I am broadly interested in studying the role of social influence in adolescent decision making, with a focus on health behaviors and positive social risk taking.
This line of study investigates the neuropsychological processes supporting conformity and resistance to risky social influence. In one study (Pei et al., 2020), we found that adolescents’ neural responses to risk taking may modulate their conformity to different types of peer influence. Findings from this study suggested that the VS may act in concert with other cortical regions to protect against harmful peer influence.
Adolescents across the world demonstrate increased risk taking behavior compared to adults. Although adolescent risk taking may lead to negative consequences such as motor vehicle accidents, tobacco use, and unsafe sexual behavior , recent studies highlight ways that risk taking during adolescence can be adaptive. Specifically, these studies indicate that increased risk taking behavior during adolescence is a normative developmental process that brings crucial opportunities for health promotion, academic achievements, social engagement, and life success (Crone & Dahl, 2012). As such, an important goal for parents, educators, and health practitioners is to effectively promote positive risk taking behaviors in adolescents.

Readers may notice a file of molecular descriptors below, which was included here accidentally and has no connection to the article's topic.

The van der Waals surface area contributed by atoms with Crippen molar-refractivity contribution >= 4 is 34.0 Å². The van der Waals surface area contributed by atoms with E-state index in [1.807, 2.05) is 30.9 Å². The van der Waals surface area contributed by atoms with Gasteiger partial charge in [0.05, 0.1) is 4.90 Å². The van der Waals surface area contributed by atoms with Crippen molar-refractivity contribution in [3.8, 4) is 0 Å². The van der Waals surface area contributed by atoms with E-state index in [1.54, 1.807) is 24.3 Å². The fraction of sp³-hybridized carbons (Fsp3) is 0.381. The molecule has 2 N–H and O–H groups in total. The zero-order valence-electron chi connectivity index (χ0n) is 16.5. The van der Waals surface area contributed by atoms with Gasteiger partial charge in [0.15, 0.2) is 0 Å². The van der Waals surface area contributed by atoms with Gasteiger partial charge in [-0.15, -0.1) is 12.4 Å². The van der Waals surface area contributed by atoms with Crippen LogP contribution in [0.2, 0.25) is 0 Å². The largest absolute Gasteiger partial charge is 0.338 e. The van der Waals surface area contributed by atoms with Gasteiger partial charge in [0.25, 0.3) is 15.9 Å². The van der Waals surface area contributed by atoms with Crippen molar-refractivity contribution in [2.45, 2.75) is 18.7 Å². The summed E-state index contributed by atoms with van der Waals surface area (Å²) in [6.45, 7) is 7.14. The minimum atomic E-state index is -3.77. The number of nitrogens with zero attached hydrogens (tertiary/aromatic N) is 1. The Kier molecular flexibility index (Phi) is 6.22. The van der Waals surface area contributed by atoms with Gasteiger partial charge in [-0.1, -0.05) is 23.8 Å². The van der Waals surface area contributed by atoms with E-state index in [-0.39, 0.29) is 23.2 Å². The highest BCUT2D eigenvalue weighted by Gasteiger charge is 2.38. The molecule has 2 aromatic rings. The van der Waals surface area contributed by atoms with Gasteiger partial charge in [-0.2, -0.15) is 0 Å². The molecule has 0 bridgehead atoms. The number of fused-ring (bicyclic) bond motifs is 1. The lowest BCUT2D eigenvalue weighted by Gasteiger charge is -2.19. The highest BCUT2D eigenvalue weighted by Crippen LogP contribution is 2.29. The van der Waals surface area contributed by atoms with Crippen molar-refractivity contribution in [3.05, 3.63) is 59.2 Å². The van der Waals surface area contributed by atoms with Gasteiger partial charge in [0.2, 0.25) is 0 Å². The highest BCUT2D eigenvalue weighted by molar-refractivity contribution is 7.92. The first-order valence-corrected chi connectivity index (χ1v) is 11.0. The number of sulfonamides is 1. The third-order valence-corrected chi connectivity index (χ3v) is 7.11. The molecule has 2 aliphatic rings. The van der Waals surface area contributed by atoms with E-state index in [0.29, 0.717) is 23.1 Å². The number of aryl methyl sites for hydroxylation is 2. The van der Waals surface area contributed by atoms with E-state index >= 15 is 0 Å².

This project focuses on one specific type of potentially positive risk taking behavior: social risk taking. First, social risk taking during adolescence is functionally adaptive as it facilitates the exploration of new social roles, creation of meaningful relationships, learning new skills, and engagement in other rewarding experiences; and 2) as adolescents start to spend more time with their friends than their parents, they are particularly sensitive to social cues (especially social rejection) and may particularly avoid social risk taking during this time period.
Does our social network structure (i.e. clustering structure) influence risk taking behavior?
Can we experimentally promote social risk taking in lab environment?